Postpartum Mental Health with Lauren Brittsan, LPC


As a Licensed Professional Counselor and mom to a very active two year old, I know firsthand how rewarding, yet all-consuming, and quite frankly challenging, parenthood can be. My primary goal when working with new moms is to normalize and validate the postpartum experience. Raising tiny humans is hard and it can bring up feelings that are joyful and also confusing. I believe knowledge is power and the more awareness and insight we can have into our feelings and what they might mean is invaluable.

What are some of the signs that a mom might be struggling with postpartum depression or anxiety? Many people are familiar with the term “Baby Blues,” which is usually a period lasting no longer than two weeks where a new mom might experience increased tearfulness for no reason, heightened anxiety, changes in mood, difficulty sleeping and irritability after giving birth. According to the American Pregnancy Association, up to 80% of all new mothers will experience some type of change in their mood following the birth of a child. It is important to recognize that if symptoms of heightened anxiety, crying, intrusive or scary thoughts, constant worrying, feelings of hopelessness or mood swings last longer than two weeks, one might be experiencing a postpartum mood disorder like postpartum depression or postpartum anxiety. Many women will recognize something feels “off” or a partner might point out their concerns, but unfortunately a lot of people don’t know there is help, they are not alone and they can feel better. I have put together a list of seven tips to help support postpartum mental health while navigating new parenthood.

  1. First and foremost, be gentle with yourself. This is a big transition. Educate yourself on postpartum mental health and mood disorders. Those who have struggled with anxiety or depression in the past might be at a higher risk of developing these mood disorders postpartum. Awareness of risk factors can make a big difference.
  1. Is there something you can take off of your plate? Yes, a clean house and folded laundry sound lovely but some of the best advice I got as a new mom was that it is okay to live out of the laundry basket. Repeat after me, “Raising tiny humans is hard.” Your kids will remember you for the loving parent you are not how clean the kitchen is.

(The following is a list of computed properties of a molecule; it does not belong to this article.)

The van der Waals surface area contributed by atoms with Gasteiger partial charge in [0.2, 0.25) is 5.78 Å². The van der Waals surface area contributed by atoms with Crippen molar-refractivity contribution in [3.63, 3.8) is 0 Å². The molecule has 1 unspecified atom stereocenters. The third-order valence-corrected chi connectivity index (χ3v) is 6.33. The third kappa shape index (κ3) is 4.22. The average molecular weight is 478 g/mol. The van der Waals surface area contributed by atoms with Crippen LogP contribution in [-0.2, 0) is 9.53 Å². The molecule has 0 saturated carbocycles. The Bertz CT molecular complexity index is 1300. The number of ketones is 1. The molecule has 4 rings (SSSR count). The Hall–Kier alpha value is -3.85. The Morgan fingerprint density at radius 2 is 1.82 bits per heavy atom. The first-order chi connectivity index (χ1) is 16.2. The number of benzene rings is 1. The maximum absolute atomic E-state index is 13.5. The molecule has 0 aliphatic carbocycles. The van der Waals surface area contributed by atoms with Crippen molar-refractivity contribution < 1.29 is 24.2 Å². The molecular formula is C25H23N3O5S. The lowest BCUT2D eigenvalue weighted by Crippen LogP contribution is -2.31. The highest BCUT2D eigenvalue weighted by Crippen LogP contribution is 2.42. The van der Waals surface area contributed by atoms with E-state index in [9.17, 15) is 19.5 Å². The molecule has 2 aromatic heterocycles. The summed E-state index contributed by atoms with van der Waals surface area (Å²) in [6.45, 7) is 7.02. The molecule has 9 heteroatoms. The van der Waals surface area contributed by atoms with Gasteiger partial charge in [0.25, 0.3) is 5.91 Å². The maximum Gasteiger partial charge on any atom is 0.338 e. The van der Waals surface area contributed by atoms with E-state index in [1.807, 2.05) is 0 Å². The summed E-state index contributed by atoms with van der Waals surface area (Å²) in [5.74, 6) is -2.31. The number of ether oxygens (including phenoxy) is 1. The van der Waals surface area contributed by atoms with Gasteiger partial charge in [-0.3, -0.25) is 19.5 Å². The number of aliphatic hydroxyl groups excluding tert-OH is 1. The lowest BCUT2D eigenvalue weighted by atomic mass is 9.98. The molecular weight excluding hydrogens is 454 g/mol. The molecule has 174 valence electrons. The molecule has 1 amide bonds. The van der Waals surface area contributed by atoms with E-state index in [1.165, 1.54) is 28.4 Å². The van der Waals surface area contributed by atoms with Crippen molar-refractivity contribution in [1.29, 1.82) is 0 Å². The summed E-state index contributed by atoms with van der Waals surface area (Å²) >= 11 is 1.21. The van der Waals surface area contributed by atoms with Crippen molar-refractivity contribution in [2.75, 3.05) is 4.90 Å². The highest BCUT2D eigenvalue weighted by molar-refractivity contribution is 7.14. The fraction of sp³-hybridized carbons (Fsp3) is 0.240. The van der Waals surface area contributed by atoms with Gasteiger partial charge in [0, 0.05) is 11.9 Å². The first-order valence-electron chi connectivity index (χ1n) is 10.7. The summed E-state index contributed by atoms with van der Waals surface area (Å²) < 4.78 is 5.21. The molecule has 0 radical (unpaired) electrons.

2. Sleep: One essential point that I stress to new moms is the importance of sleep. Sleep deprivation can have a severe impact on one’s postpartum mental health and can exacerbate symptoms of a mood disorder. If nothing else, try to REST when the baby sleeps.
  3. Having a new baby can put a strain on relationships. Prioritize working toward effective communication with your partner or support person. There are some really great resources out there to support healthy communication, specifically when a couple is new to parenthood. Dr. Daniel Singley works with families navigating new parenthood and has some really great tools and resources on his website.
  4. Quiet the background noise and work toward fine tuning your mom intuition. People on the outside will be giving you advice (ALL.THE.TIME). We all know this is usually well-intentioned but not always helpful. I have so new moms tell me all the time that they knew something to be true that was in the back of their mind but struggled to trust that new feeling. Start paying attention to that little voice - it’s your mom intuition.
  5. Having a baby can bring up feelings of being out of control when there is actually quite a bit within your control. If something isn’t serving you and there are other mentally healthy options for you and your family, know that it is okay to set boundaries, say no and prioritize your needs. I am giving you permission, take it.
  6. This too shall pass. And no I don’t mean “Enjoy it while it lasts because it goes by fast.” Okay, yes, it goes by fast and you can still enjoy it AND remember that these tough and challenging stages are just that…stages. A lot of the frustration that comes with new motherhood is temporary, give yourself time because it does get easier as you get more comfortable in this new role.

If you or someone you know might be struggling with a postpartum mood disorder, there is help. I encourage you to check out Postpartum Support International or call their helpline at 1-800-944-4773. You don’t have to go through this alone.